The device was trickier than I expected, much more so than Narcan. I practiced the push-once-push-twice maneuver with a tester, alternating nostrils. Finally, I was ready. “Can I dose now?”
They turned on the corny lights-and-stars backlight, which is pleasant even when sober. They reminded me of the stars I saw on night watch during a recent sailing trip in the vast Pacific Ocean, one of the last times I didn’t feel suicidal.
My positioning was off, and the spray leaked out of my nose. They had me sniff and tilt my head back, similar to how I once learned to do cocaine.
I peeled the first device out of its plastic packaging, positioned my thumb over the plunger, and stuck it in my nose as far as its wings would allow. I fumbled trying to administer it, with the device requiring much more force than I’d predicted. I could barely detect the spray going up my nose.
Exactly five minutes after the first dose, the PNP handed me the second 28 mg device and I did each of its two 14 mg squirts in alternating nostrils. My positioning was off, and the spray leaked out of my nose. They had me sniff and tilt my head back, similar to how I once learned to do cocaine. Life always comes full circle.
After the second dose, the provider exited the room, leaving me alone with a security camera to monitor me.
I felt almost no effects. Eventually, I felt very bored. The law mandates they keep us for a full two hours after dosing. At the halfway point, a technician entered to take my blood pressure, which was elevated, as is standard.
How It Affects Me
Having to get a ride to the clinic and carve two hours out of my day, twice a week, is challenging. But so is crippling depression and the constant drumbeat of “kill yourself” dancing through my mind.
The second session that week was my first full dose, at 84 mg—three of the nasal spray devices at five-minute intervals. Unfortunately, the only time they had available was 9 am. It’s weird to trip and then have to return to work. It’s much better suited for an end-of-day activity.
Spravato works more slowly than ketamine infusions, and likely not as well. But patients across the country report: It does work—sometimes, for some people.
To explain how it affects me, I must first articulate how it feels to be bleakly depressed. It’s as if I am living life through a filter, one which dulls not only colors but tastes, sensations, smells and pleasure. Intellectually, I can see myself living a wonderful life, but it’s almost as if I’m watching someone else live it, unable to fully experience the joy I know I should be feeling.
My therapist calls this anhedonia. I do not always notice it in real time, as everything that makes my life worth living slips away into mundanity and tedium. I live muted to life’s pleasures but hyper-sensitized to its pains. I’ve struggled with this since I can remember.
The simplest of tasks feel impossibly behemoth. Dishes pile in the sink, texts and calls go unanswered, and unfinished work begins a guilt-and-shame tailspin that only worsens the procrastination that led to the mounting pile in the first place. Trivial errands fill me with dread and anxiety. God forbid it is trash day and I need to wheel my trash can to the street. It requires so many steps. When my flight is taking off and landing, or hitting turbulence, there’s always a moment I hope I’m crashing. Then I won’t have to have done it myself, but it will be over nonetheless. I immediately regret this when I realize there’s no way I’d be the only casualty.
Perhaps the first sign the fog of depression is lifting is a liked song on Spotify.
What does ketamine feel like? It’s a question that’s been asked countless times on Reddit and Erowid, and never quite answered. It’s an odd drug. Sensory perceptions distort, motor coordination diminishes.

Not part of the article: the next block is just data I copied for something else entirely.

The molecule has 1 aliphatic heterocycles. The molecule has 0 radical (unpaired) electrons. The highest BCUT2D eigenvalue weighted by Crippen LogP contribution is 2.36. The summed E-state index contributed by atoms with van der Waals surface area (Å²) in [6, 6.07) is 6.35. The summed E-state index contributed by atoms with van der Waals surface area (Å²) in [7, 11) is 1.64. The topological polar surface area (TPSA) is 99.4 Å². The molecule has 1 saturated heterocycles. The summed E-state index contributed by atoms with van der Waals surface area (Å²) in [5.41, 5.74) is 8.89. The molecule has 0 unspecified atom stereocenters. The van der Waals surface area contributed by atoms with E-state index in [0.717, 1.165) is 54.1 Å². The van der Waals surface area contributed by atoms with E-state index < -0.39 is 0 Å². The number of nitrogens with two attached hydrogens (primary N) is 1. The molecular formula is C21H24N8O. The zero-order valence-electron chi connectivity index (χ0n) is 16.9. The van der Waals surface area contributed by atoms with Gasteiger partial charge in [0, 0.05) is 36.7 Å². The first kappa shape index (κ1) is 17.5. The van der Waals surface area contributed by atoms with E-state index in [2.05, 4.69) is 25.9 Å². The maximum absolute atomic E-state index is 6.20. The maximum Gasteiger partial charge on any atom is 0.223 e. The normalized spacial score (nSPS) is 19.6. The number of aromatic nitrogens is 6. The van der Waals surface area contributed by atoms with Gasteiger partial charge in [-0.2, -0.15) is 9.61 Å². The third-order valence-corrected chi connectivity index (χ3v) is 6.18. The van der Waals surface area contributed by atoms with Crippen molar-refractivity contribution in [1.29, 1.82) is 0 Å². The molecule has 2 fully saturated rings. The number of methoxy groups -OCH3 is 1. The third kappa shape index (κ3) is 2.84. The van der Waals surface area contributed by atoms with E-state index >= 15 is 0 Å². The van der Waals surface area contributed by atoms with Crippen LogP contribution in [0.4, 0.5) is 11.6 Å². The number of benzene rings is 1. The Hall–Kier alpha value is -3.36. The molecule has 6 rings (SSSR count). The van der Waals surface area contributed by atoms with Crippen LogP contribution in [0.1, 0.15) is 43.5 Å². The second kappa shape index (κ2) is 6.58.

The light machine in the dark room, I find, looks cool. I feel comfortable, like I could melt into the recliner. Music is the most tell-tale sign: it sounds cool. If I go to change the song, my eyes struggle to read against the digital screen. My cognitive function remains fairly intact but shrouded in disorientation. What speech I muster may be slurred, and my responses would be odd anyway.
A true ketamine high—which can be achieved by what is also considered a therapeutic dose, depending on whose protocols you’re reading in PubMed—separates the consciousness from the body.
All my compartmentalized, fractured selves and all my distinct dimensions collapse in on themselves. What exists in my robust virtual world versus my tangible, physical world gets jumbled, disorientingly, with both seeming to exist simultaneously. When my consciousness settles back in, slowly reconnecting its many tendrils to reactivate its integration with my body, it seems to do so having sloughed off much of the detritus that formed in that space between thought and action, the space where my depression lives.
Perhaps the first sign the fog of depression is lifting (a cliché, but they exist for a reason) is a liked song on Spotify.
I’ve always been passionate about music and will often have it playing in the background. I do this out of habit, even when depressed. What I do not do when depressed is really feel the music—think upon hearing a new song, “This is a great song!” before pressing the like button to add it to my library.
I’ll like a few new songs in a day, realizing how previously, I’ve gone weeks without adding anything to the library. If I could crunch the numbers, I guarantee my averaged liked songs on Spotify per week would inversely correlate with my depression.
The same correlation applies to how often I spot a sight worth photographing. I have long been known to stop anywhere to take a picture of something I find intriguing, odd or beautiful. But my ability to perceive beauty is diminished when I can only see the world through a sepia filter.
In our regulatory reality, Spravato is better than no ketamine at all.
I’m now on my third week of treatment. My copays and Uber rides are adding up, not to mention the effect of the multi-hour sessions on my schedule. But after next week, I’ll be dropped down to once-a-week sessions.
Intravenous medical ketamine would work better. I suspect the dosages of Spravato are designed to minimize psychoactivity—dissociation—because God forbid patients get high. (In large-scale clinical trials, too many middle-Americans experiencing dissociation would cause higher rates of unwanted dropouts.)
When I voiced my complaints about Spravato not working as well as ketamine could, the clinic seemed unsurprised. I was told to stick it out, but a few bad days had me considering a $495 ketamine infusion. Or suicide. You know, whichever.
Illicit ketamine would also work better and be cheaper than my copays, even. But because it’s a banned drug, I sit prisoner in a recliner for two hours, twice a week, to pay exponentially more for a less effective treatment for my life-threatening depression.
In our regulatory reality, Spravato—which is, before they email me again, not ketamine!—is better than no ketamine at all.
All photographs by Morgan Godvin